Sylvia 

breadforfun's picture
breadforfun

You must have a very large oven to put pans both above and below the loaves for baking.  I don't think my racks are spaced far enough apart to permit that and allow for oven spring.  And unfortunately, my microwave is not so conveniently located.  I will try a few things along these lines, and post the results.  Thanks.

-Brad

SylviaH's picture
SylviaH

my double ovens are large.  I don't place steaming pans of towels below the stone.  My oven stones cover from corner to of my oven..there are two large stone slabs made for my oven that sit in their holding rack.  The rack with stones is usually placed in the lowest part of the oven.  I wouldn't place steaming pans below if the rack was raised because the steam would only be blocked by the stones.  When baking just one loaf, I'll place one or both pan's somewhere on the stone away from the bread or a steaming pan above..just for good circulation of the steam.  I like using 2 pans to hold the steaming towels.. dark sturdy bread loaf pans.  They are narrow and versatile...they create so much steam..one pan would also work fine.  The distance of your microwave shouldn't create to much of an incovenience as the towel steam will last all the way through the pre-steam and still be steaming when removed from the oven...so there's no rush in moving the  towel steam pans about or the length of time you like to steam.  I use sopping wet towels and there will be water in bottom of the pans poured.  A good plan, routine, whatever works best for you.

Sylvia

bnom's picture
bnom

I thought I would add my own Sylvia-inspired variation into the mix:  I put a pot of water to boil on the stove, use tongs to dunk in two old tea towels, place the towels on top of two aluminum pans partially filled with lava rocks (I have them, why not use them) placed on the top rack of the oven.  Generally, I pre-steam the oven with one towel a few minutes before adding the loaves, and then I add the second towel just after loading the loaves for a big burst of steam. For me, this method is faster and more convenient than the microwave approach and it produces excellent results.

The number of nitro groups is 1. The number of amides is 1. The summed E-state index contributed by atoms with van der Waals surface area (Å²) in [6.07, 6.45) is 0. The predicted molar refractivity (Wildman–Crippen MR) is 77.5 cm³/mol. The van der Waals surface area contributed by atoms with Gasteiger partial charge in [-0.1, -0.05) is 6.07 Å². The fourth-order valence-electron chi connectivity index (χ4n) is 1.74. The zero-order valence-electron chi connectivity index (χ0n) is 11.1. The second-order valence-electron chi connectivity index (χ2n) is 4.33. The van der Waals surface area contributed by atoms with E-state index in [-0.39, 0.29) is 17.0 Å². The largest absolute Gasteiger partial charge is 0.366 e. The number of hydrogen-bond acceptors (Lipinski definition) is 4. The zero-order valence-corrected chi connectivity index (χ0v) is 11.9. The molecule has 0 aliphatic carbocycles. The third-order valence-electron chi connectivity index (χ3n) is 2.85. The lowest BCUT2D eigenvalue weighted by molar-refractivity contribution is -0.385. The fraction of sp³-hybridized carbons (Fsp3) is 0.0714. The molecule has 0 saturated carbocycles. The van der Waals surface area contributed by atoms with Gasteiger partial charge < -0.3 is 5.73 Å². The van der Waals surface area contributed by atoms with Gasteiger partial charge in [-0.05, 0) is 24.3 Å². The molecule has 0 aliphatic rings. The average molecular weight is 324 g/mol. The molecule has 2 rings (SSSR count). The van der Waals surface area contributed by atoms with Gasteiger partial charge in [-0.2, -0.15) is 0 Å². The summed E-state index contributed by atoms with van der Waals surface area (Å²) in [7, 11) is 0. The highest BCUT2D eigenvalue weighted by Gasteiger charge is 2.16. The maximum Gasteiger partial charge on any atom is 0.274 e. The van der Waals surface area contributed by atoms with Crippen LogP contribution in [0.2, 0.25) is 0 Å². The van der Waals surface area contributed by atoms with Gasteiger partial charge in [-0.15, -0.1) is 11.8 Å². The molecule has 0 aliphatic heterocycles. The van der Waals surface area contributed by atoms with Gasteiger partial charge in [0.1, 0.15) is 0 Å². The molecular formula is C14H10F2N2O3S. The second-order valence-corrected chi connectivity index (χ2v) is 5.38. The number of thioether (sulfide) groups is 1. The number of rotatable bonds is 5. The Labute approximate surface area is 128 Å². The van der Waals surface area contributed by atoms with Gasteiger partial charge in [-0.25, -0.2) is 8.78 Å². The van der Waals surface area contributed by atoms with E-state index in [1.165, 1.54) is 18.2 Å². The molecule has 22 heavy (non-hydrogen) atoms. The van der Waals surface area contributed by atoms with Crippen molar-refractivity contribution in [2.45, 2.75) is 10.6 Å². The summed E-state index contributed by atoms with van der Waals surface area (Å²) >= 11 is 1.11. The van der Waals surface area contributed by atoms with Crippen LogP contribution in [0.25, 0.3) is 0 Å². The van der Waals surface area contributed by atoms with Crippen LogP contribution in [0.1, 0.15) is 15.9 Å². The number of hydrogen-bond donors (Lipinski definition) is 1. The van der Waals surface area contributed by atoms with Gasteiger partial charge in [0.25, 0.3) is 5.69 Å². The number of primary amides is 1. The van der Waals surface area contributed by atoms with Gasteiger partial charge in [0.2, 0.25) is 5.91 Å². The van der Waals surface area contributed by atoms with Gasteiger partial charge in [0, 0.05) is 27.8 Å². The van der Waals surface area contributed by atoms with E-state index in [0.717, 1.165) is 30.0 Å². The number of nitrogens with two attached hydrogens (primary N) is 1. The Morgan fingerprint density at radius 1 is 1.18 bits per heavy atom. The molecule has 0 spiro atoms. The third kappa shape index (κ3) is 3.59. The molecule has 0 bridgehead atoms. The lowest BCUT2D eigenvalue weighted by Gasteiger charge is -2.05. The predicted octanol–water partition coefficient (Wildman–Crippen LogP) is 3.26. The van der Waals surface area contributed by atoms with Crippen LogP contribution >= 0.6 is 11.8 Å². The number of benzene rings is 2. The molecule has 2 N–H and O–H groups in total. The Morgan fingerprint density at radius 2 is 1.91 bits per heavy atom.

However, there's a caveat:  If you're sloppy, water can splash onto the door while you're transferring the dripping wet towel to the lava rock pans. This has been no problem for me because I didn't have a window in my door. But I'm getting a new gas range soon and it will have a window. So my question is, since the water is boiling hot, does it present a problem to the window if it splashes onto it?  Would really like to know! Thanks.

hanseata's picture
hanseata

Bnom, I often splash boiling water from steaming on the window of my oven door. Nothing ever happened.

But I can't tell you whether it's just a good quality of my oven, or the temperature of the water. Being not a physicist, I would nevertheless assume that the temperature difference is the main culprit.

Karin

breadforfun's picture
breadforfun

Hi Karin,

You are correct that temperature difference is the key factor.  The oven window sits at the high temperature of the interior of the oven - say 500˚F, and boiling water is 212˚F, a difference of nearly 300˚.  The other factor is the glass: how it was heat-treated in manufacture which imparts internal stress, and if there are imperfections that could initiate breakage. 

Bnom, I had the same thought about the lava rocks.  Glad to hear that it works for you.

-Brad

bnom's picture
bnom